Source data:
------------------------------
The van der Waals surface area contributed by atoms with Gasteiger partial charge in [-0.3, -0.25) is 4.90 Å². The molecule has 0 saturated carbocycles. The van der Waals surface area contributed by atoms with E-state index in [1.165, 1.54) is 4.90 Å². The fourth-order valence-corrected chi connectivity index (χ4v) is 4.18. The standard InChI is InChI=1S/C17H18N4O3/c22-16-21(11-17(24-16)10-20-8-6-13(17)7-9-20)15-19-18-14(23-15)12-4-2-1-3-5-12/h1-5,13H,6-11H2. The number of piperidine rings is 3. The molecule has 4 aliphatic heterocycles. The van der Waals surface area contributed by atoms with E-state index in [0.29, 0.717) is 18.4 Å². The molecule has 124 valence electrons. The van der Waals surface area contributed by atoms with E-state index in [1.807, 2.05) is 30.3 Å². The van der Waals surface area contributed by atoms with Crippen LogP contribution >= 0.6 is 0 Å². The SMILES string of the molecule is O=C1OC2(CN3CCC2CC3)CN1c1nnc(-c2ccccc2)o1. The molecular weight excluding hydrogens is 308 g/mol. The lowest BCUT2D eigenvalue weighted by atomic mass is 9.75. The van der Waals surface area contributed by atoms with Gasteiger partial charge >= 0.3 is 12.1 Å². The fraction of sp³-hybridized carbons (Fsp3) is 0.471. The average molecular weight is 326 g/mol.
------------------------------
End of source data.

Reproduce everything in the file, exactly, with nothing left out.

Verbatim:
The van der Waals surface area contributed by atoms with Gasteiger partial charge in [-0.3, -0.25) is 4.90 Å². The molecule has 0 saturated carbocycles. The van der Waals surface area contributed by atoms with E-state index in [1.165, 1.54) is 4.90 Å². The fourth-order valence-corrected chi connectivity index (χ4v) is 4.18. The standard InChI is InChI=1S/C17H18N4O3/c22-16-21(11-17(24-16)10-20-8-6-13(17)7-9-20)15-19-18-14(23-15)12-4-2-1-3-5-12/h1-5,13H,6-11H2. The number of piperidine rings is 3. The molecule has 4 aliphatic heterocycles. The van der Waals surface area contributed by atoms with E-state index in [0.29, 0.717) is 18.4 Å². The molecule has 124 valence electrons. The van der Waals surface area contributed by atoms with E-state index in [1.807, 2.05) is 30.3 Å². The van der Waals surface area contributed by atoms with Crippen LogP contribution >= 0.6 is 0 Å². The SMILES string of the molecule is O=C1OC2(CN3CCC2CC3)CN1c1nnc(-c2ccccc2)o1. The molecular weight excluding hydrogens is 308 g/mol. The lowest BCUT2D eigenvalue weighted by atomic mass is 9.75. The van der Waals surface area contributed by atoms with Gasteiger partial charge >= 0.3 is 12.1 Å². The fraction of sp³-hybridized carbons (Fsp3) is 0.471. The average molecular weight is 326 g/mol.